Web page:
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Child and Youth Services in Germany

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Structures > Guiding principles and procedural principles

A closer look at participation rights in Social Code Book 8

Book 8 of the Social Code implements the participative orientation of child and youth services in discrete rights. These rights can be described as follows:

  • rights of autonomy,
  • rights of participation in shaping programmes provided in child and youth services facilities,
  • rights of participation in shaping child and youth services in the community.


Ein Mädchen und ein Junge lächeln in die Kamera / A girl and a boy smiling at the camera

The right of children and adolescents to participate in decisions that affect their own lives and that affect the structure of child and youth services in individual facilities and in society is a common thread throughout Book 8 of the Social Code (SGB VIII). Participation rights in this sense operate on various different levels, described in law:

  1. Rights of autonomy
  • Article 1 of Book 8, in endowing children and adolescents with the right to an upbringing as an independent, responsible and socially competent individual, speaks to the connection between autonomy and "social competence". In a democratic society, this includes their right and responsibility to participate in and co-shape society.
  • Article 5 (1) grants children and adolescents the right to choose between the facilities and services of different providers and to express their wishes as regards how the support is structured (provided it does not incur disproportionately high costs).
  • Article 8 requires children and young people to be involved in decisions by public-sector child and youth services that affect them, in line with their developmental status. This must be in consideration of their maturity and growing ability to act independently and responsibly. It must take place in a manner that is appropriate and understandable.
  • In respect of the state's duty of protection, Article 8a (1) stipulates that where the child or adolescent's welfare is in danger, the parents/guardians along with the young person affected must be involved in a risk assessment to the extent that this does not hinder the provision of effective protection.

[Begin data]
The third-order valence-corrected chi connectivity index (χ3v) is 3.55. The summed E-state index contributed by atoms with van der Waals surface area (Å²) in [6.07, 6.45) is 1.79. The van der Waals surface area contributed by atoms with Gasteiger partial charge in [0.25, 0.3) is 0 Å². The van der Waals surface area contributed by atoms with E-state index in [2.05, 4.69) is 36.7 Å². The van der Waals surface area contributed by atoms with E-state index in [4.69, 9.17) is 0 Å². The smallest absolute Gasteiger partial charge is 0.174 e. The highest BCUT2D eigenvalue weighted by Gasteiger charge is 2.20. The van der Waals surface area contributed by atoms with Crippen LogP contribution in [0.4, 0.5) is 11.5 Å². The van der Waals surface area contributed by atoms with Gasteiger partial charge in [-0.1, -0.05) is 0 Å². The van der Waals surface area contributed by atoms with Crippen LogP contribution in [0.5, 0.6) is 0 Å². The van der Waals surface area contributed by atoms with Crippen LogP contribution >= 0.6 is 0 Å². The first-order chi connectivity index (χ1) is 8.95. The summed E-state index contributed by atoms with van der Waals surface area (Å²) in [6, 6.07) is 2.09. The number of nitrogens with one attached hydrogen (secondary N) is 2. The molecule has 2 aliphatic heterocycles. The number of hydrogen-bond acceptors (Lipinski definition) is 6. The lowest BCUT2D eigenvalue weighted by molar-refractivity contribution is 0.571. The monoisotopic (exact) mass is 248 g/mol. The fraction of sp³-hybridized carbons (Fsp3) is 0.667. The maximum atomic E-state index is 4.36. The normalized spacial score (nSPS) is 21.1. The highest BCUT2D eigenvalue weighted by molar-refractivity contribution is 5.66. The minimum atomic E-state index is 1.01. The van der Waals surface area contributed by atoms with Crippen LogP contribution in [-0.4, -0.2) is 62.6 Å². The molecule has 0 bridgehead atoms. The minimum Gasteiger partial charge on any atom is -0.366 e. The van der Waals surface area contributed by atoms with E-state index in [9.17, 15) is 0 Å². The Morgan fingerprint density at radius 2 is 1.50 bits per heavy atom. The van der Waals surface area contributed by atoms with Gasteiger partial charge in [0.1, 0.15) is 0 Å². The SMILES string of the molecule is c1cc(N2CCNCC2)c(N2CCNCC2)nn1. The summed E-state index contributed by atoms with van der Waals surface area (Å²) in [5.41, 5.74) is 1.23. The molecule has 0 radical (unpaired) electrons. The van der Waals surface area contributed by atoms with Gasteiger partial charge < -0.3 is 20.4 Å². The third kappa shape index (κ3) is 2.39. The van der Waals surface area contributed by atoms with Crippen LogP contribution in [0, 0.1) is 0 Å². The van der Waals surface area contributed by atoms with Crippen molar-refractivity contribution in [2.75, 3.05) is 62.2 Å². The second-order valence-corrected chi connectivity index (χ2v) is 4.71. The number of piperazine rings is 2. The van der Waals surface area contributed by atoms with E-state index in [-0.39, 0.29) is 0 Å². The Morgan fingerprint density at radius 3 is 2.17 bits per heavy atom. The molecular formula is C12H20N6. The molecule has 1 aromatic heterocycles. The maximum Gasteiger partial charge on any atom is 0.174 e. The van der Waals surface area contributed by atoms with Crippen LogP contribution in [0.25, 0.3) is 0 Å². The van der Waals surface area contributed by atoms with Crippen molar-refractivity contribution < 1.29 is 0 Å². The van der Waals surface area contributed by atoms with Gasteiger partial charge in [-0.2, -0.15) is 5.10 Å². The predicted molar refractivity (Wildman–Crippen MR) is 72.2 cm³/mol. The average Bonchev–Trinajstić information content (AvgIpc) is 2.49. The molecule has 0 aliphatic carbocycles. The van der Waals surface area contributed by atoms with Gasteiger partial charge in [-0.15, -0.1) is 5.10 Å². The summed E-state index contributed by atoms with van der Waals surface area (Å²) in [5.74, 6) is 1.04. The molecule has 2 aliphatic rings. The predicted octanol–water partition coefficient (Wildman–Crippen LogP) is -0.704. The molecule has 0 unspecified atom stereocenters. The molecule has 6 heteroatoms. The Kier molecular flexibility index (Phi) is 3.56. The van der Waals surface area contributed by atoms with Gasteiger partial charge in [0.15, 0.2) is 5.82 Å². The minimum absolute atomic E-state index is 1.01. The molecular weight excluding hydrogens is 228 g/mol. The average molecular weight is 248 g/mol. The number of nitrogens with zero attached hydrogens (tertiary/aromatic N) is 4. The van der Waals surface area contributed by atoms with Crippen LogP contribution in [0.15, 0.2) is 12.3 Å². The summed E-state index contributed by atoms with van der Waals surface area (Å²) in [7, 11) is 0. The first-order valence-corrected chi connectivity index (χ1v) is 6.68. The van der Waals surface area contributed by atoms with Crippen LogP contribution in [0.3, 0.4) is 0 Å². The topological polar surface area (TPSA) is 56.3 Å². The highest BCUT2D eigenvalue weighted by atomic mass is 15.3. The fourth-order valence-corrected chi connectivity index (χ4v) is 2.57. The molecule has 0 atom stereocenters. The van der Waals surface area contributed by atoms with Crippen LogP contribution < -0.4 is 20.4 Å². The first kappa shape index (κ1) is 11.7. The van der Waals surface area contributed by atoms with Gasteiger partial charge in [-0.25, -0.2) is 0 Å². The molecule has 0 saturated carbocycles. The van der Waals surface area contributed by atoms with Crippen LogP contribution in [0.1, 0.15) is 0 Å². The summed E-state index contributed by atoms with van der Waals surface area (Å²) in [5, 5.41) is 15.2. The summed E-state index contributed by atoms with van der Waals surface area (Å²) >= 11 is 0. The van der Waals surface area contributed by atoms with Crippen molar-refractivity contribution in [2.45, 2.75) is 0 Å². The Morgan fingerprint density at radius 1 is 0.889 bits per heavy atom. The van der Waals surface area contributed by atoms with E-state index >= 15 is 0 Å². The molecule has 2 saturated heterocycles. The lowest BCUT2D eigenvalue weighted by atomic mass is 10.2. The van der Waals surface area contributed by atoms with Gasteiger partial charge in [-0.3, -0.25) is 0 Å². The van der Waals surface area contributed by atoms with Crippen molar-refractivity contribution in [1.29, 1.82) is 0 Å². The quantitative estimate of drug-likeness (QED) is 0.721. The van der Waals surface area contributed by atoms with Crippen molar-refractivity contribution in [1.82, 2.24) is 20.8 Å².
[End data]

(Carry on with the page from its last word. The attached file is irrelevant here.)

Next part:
• Article 9a states that young people can turn to independent ombuds offices for advice, mediation and conflict resolution in connection with the tasks of child and youth services. The ombuds office is not accountable to another authority.
  • Article 42 (1) no. 1 grants children and adolescents an unconditional right to be taken into custody upon their request.

2. Rights of participation in shaping programmes provided in child and youth services facilities

  • Article 4a (1) states that eligible recipients and service beneficiaries can join forces as part of member-led associations to support, guide and advocate for the addressees of child and youth services.
  • Article 9 no. 2 stipulates that the services must be structured and tasks fulfilled taking into account the growing abilities of the child or young person and their growing need to act independently and responsibly.
  • Article 11 states that children and adolescents must be involved in deciding and shaping youth work activities.
  • Article 12 (2) states that youth work in youth associations and youth groups is organised by young people themselves, implemented jointly and the responsibility shared by all.
  • Article 36 grants young people and adolescents the right to co-determine the services that support their upbringing (as part of support planning, or the Hilfeplan) by helping to determine demand, the type of support to be provided and the scope.
  • In order to be granted an operating licence, Article 45 requires child day-care facilities and residential care facilities to safeguard the rights of children and adolescents who use the facility by taking suitable steps to ensure self-advocacy and participation and provide the opportunity to raise complaints in connection with private matters both within and outside of the facility.

3. Rights of participation in shaping child and youth services in the community

  • Article 4a calls on public-sector child and youth services to promote and cooperate with member-led associations and, inter alia, to include them in working groups pursuant to Article 78.
  • Article 12 states that youth associations represent the interests and concerns of young people and advocate for them in dialogue with society.
  • Article 71 (1) requires adequate consideration be given to proposals of the youth associations in connection with appointments to the youth welfare committee.
  • Article 80 (1) no. 2 states that public-sector providers must, when planning youth services, identify demand taking into account the wishes, needs and interests of young people and persons with custodial rights.
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